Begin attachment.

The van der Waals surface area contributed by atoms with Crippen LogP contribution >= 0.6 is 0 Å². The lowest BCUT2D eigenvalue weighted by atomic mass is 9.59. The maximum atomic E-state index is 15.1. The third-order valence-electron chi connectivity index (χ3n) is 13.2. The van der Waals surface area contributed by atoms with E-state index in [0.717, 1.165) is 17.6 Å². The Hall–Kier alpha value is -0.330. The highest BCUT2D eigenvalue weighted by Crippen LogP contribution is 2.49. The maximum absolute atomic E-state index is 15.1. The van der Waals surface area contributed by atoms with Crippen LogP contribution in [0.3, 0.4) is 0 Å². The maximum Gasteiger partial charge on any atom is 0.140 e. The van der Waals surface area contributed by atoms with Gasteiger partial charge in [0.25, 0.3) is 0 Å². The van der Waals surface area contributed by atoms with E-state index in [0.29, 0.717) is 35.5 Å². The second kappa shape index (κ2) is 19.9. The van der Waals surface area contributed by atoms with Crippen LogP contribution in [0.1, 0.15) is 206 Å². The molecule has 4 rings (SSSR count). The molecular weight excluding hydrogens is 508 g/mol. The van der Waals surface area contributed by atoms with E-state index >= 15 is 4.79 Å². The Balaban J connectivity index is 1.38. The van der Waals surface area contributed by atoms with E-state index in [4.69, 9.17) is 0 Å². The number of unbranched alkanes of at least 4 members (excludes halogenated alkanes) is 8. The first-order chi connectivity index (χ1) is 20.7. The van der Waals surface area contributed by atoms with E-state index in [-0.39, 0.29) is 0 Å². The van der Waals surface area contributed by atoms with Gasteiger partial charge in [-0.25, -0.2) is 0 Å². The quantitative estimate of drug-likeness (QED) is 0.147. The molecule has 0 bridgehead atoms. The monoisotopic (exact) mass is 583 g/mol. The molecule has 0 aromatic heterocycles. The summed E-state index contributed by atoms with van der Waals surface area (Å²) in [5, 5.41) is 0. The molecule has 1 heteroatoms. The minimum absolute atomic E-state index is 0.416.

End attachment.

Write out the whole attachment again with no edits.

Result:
The van der Waals surface area contributed by atoms with Crippen LogP contribution >= 0.6 is 0 Å². The lowest BCUT2D eigenvalue weighted by atomic mass is 9.59. The maximum atomic E-state index is 15.1. The third-order valence-electron chi connectivity index (χ3n) is 13.2. The van der Waals surface area contributed by atoms with E-state index in [0.717, 1.165) is 17.6 Å². The Hall–Kier alpha value is -0.330. The highest BCUT2D eigenvalue weighted by Crippen LogP contribution is 2.49. The maximum absolute atomic E-state index is 15.1. The van der Waals surface area contributed by atoms with Crippen LogP contribution in [0.3, 0.4) is 0 Å². The maximum Gasteiger partial charge on any atom is 0.140 e. The van der Waals surface area contributed by atoms with Gasteiger partial charge in [0.25, 0.3) is 0 Å². The van der Waals surface area contributed by atoms with E-state index in [0.29, 0.717) is 35.5 Å². The second kappa shape index (κ2) is 19.9. The van der Waals surface area contributed by atoms with Crippen LogP contribution in [0.1, 0.15) is 206 Å². The molecule has 4 rings (SSSR count). The molecular weight excluding hydrogens is 508 g/mol. The van der Waals surface area contributed by atoms with E-state index >= 15 is 4.79 Å². The Balaban J connectivity index is 1.38. The van der Waals surface area contributed by atoms with E-state index in [4.69, 9.17) is 0 Å². The number of unbranched alkanes of at least 4 members (excludes halogenated alkanes) is 8. The first-order chi connectivity index (χ1) is 20.7. The van der Waals surface area contributed by atoms with E-state index in [-0.39, 0.29) is 0 Å². The van der Waals surface area contributed by atoms with Gasteiger partial charge in [-0.25, -0.2) is 0 Å². The quantitative estimate of drug-likeness (QED) is 0.147. The molecule has 0 bridgehead atoms. The monoisotopic (exact) mass is 583 g/mol. The molecule has 0 aromatic heterocycles. The summed E-state index contributed by atoms with van der Waals surface area (Å²) in [5, 5.41) is 0. The molecule has 1 heteroatoms. The minimum absolute atomic E-state index is 0.416.